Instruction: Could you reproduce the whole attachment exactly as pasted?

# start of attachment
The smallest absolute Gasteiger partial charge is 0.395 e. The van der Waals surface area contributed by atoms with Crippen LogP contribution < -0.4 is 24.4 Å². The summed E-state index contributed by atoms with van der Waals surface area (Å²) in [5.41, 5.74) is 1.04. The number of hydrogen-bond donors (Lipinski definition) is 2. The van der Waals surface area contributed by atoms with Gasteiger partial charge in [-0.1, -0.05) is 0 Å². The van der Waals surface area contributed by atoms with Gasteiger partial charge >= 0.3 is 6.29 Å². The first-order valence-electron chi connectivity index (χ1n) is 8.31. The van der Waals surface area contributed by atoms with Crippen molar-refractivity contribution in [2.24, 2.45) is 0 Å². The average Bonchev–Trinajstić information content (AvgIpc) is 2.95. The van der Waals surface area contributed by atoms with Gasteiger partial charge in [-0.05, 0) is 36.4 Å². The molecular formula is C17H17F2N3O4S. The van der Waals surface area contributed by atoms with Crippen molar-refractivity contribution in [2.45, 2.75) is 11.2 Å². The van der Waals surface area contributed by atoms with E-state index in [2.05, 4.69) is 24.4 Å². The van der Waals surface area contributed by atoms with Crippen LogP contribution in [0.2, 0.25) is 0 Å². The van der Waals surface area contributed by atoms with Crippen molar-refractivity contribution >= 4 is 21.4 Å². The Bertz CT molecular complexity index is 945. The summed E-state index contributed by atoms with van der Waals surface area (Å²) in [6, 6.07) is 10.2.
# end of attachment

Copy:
The smallest absolute Gasteiger partial charge is 0.395 e. The van der Waals surface area contributed by atoms with Crippen LogP contribution < -0.4 is 24.4 Å². The summed E-state index contributed by atoms with van der Waals surface area (Å²) in [5.41, 5.74) is 1.04. The number of hydrogen-bond donors (Lipinski definition) is 2. The van der Waals surface area contributed by atoms with Gasteiger partial charge in [-0.1, -0.05) is 0 Å². The van der Waals surface area contributed by atoms with Gasteiger partial charge >= 0.3 is 6.29 Å². The first-order valence-electron chi connectivity index (χ1n) is 8.31. The van der Waals surface area contributed by atoms with Crippen molar-refractivity contribution in [2.24, 2.45) is 0 Å². The average Bonchev–Trinajstić information content (AvgIpc) is 2.95. The van der Waals surface area contributed by atoms with Gasteiger partial charge in [-0.05, 0) is 36.4 Å². The molecular formula is C17H17F2N3O4S. The van der Waals surface area contributed by atoms with Crippen molar-refractivity contribution in [2.45, 2.75) is 11.2 Å². The van der Waals surface area contributed by atoms with E-state index in [2.05, 4.69) is 24.4 Å². The van der Waals surface area contributed by atoms with Crippen LogP contribution in [0.2, 0.25) is 0 Å². The van der Waals surface area contributed by atoms with Crippen molar-refractivity contribution >= 4 is 21.4 Å². The Bertz CT molecular complexity index is 945. The summed E-state index contributed by atoms with van der Waals surface area (Å²) in [6, 6.07) is 10.2.